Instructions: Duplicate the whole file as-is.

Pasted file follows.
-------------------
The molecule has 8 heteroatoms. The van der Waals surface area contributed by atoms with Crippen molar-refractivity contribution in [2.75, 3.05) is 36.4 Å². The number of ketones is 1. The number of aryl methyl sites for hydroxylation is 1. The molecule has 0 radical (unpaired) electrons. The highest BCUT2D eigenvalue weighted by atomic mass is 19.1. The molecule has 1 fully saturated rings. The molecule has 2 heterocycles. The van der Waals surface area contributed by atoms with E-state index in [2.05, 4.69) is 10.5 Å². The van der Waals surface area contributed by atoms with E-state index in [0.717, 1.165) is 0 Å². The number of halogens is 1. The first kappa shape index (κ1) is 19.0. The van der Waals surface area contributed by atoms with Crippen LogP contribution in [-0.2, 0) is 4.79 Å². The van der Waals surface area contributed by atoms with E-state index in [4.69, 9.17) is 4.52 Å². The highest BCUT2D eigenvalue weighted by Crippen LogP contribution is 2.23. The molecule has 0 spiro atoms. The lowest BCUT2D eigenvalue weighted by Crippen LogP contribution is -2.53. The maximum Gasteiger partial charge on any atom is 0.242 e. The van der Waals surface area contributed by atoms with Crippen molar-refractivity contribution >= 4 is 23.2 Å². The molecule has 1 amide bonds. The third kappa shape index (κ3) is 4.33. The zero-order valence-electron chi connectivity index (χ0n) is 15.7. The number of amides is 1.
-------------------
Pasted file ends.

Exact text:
The molecule has 8 heteroatoms. The van der Waals surface area contributed by atoms with Crippen molar-refractivity contribution in [2.75, 3.05) is 36.4 Å². The number of ketones is 1. The number of aryl methyl sites for hydroxylation is 1. The molecule has 0 radical (unpaired) electrons. The highest BCUT2D eigenvalue weighted by atomic mass is 19.1. The molecule has 1 fully saturated rings. The molecule has 2 heterocycles. The van der Waals surface area contributed by atoms with E-state index in [2.05, 4.69) is 10.5 Å². The van der Waals surface area contributed by atoms with E-state index in [0.717, 1.165) is 0 Å². The number of halogens is 1. The first kappa shape index (κ1) is 19.0. The van der Waals surface area contributed by atoms with Crippen LogP contribution in [-0.2, 0) is 4.79 Å². The van der Waals surface area contributed by atoms with E-state index in [4.69, 9.17) is 4.52 Å². The highest BCUT2D eigenvalue weighted by Crippen LogP contribution is 2.23. The molecule has 0 spiro atoms. The lowest BCUT2D eigenvalue weighted by Crippen LogP contribution is -2.53. The maximum Gasteiger partial charge on any atom is 0.242 e. The van der Waals surface area contributed by atoms with Crippen molar-refractivity contribution >= 4 is 23.2 Å². The molecule has 1 amide bonds. The third kappa shape index (κ3) is 4.33. The zero-order valence-electron chi connectivity index (χ0n) is 15.7. The number of amides is 1.